In addition to restoring the honor roll, and helping the town find Westport veterans who left Staples early, Keehan also did something virtually unheard of for a man in his late 70s with limited education. He took the initiative to self-publish his first book, titled Battle for Honor, which chronicled his coming-of-age during the hardships of the Great Depression and the beginning of World War II.
As the story goes, he left high school at 17 to enlist in the U.S. Navy. The book follows his assignment to a light cruiser, the USS Savannah, and to her subsequent fighting of Axis forces in North Africa and Europe, including being struck by a German 3,400 radio control bomb on Sept. 11, 1943, which inflicted more than 200 casualties. Keehan also writes about his assignment to another ship, the USS Saint Paul, which would do battle in the Pacific. The book also covers Keehan's re-adjustment to civilian life and, ultimately, his effort to see a new honor roll come to fruition in Westport.
Keehan, it should be noted, didn't write his first letter to a newspaper until he was 72. I would sometimes proof-read a few of his letters and once re-wrote a letter he would send to Tom Brokaw. I couldn't proof-read or re-write everything, though. His letters weren't literary masterpieces but the more he wrote, the better he became. And eventually he became a published author, distributing books to the Westport Historical Society as well as the Westport school system.
There is not a single full-time employee here at the Westport News who can say they are a published author, even self-published. Yet Keehan, who left high school early, can make that claim. And he wrote not one but two books. Memories of Life succeeded Battle for Honor. It also touches on various aspects of Keehan's life as well as the tragic events of Sept. 11, 2001.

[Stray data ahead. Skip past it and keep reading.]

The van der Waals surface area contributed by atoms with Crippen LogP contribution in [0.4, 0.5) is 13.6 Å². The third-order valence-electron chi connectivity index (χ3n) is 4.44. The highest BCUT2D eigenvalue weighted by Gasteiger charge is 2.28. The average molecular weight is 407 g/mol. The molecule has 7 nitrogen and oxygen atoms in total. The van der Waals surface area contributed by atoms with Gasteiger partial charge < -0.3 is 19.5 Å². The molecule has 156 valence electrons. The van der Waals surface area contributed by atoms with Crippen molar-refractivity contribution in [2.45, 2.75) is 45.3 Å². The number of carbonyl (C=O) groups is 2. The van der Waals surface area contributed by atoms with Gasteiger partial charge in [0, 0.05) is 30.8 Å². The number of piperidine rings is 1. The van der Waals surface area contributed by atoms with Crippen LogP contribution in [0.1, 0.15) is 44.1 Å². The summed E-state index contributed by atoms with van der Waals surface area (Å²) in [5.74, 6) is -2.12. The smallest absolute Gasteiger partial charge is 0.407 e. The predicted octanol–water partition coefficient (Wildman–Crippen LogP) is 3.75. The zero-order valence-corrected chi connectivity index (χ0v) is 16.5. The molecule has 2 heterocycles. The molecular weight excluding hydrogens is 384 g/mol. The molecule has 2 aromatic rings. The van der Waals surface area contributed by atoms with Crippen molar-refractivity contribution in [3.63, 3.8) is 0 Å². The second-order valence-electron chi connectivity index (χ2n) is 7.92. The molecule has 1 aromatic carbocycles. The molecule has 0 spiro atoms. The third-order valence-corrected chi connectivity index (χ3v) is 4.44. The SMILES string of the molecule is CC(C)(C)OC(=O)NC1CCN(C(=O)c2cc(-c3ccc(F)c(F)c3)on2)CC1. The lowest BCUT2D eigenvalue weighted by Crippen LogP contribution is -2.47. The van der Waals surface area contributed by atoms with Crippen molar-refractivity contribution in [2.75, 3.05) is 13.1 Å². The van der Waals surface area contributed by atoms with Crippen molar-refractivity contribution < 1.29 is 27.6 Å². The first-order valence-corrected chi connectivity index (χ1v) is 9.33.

Before Memories of Life was published, Keehan was after me for permission to include two sketches I had done related to Sept. 11, 2001, in the book. As I drew them fairly quickly -- never expecting them to have a place of permenancy in a book -- I avoided providing Keehan an answer for some time. However, his tenacity prevailed. I eventually said "Yes" and gave him permission to use them.
Keehan was always a happy man but Landon remembers him most happy when the first book was published.
"That was the crowning moment in the short time that I knew him," said Landon.
Keehan, on numerous occasions, thanked me for encouraging him to "keep writing" back when he was just a letter-writer.
Keehan, who loved eating meals at the Peppermill restraurant in Westport (now located in Stratford), also used to sometimes fax items to the Westport News about things he had seen around town. If I recall correctly, he used to put the words "Street Beat" below his name.